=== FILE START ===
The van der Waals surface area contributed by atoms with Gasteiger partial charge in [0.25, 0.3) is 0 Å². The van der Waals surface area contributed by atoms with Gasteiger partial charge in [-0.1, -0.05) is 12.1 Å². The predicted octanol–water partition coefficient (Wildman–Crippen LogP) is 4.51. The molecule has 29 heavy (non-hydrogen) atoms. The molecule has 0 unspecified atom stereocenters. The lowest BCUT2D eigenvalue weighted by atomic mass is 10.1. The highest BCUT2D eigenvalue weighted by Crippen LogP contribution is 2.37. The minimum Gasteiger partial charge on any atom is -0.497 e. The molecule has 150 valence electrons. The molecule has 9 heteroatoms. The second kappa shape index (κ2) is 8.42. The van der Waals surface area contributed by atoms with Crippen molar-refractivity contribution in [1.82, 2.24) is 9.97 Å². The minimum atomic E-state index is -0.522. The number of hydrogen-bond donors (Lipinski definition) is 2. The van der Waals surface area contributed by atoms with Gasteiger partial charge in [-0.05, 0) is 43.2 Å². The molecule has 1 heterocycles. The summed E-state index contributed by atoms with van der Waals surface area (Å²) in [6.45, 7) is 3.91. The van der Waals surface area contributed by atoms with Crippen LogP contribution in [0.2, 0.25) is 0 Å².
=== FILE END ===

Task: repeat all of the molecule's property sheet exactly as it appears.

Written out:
The van der Waals surface area contributed by atoms with Gasteiger partial charge in [0.25, 0.3) is 0 Å². The van der Waals surface area contributed by atoms with Gasteiger partial charge in [-0.1, -0.05) is 12.1 Å². The predicted octanol–water partition coefficient (Wildman–Crippen LogP) is 4.51. The molecule has 29 heavy (non-hydrogen) atoms. The molecule has 0 unspecified atom stereocenters. The lowest BCUT2D eigenvalue weighted by atomic mass is 10.1. The highest BCUT2D eigenvalue weighted by Crippen LogP contribution is 2.37. The minimum Gasteiger partial charge on any atom is -0.497 e. The molecule has 150 valence electrons. The molecule has 9 heteroatoms. The second kappa shape index (κ2) is 8.42. The van der Waals surface area contributed by atoms with Crippen molar-refractivity contribution in [1.82, 2.24) is 9.97 Å². The minimum atomic E-state index is -0.522. The number of hydrogen-bond donors (Lipinski definition) is 2. The van der Waals surface area contributed by atoms with Gasteiger partial charge in [-0.05, 0) is 43.2 Å². The molecule has 1 heterocycles. The summed E-state index contributed by atoms with van der Waals surface area (Å²) in [6.45, 7) is 3.91. The van der Waals surface area contributed by atoms with Crippen LogP contribution in [0.2, 0.25) is 0 Å².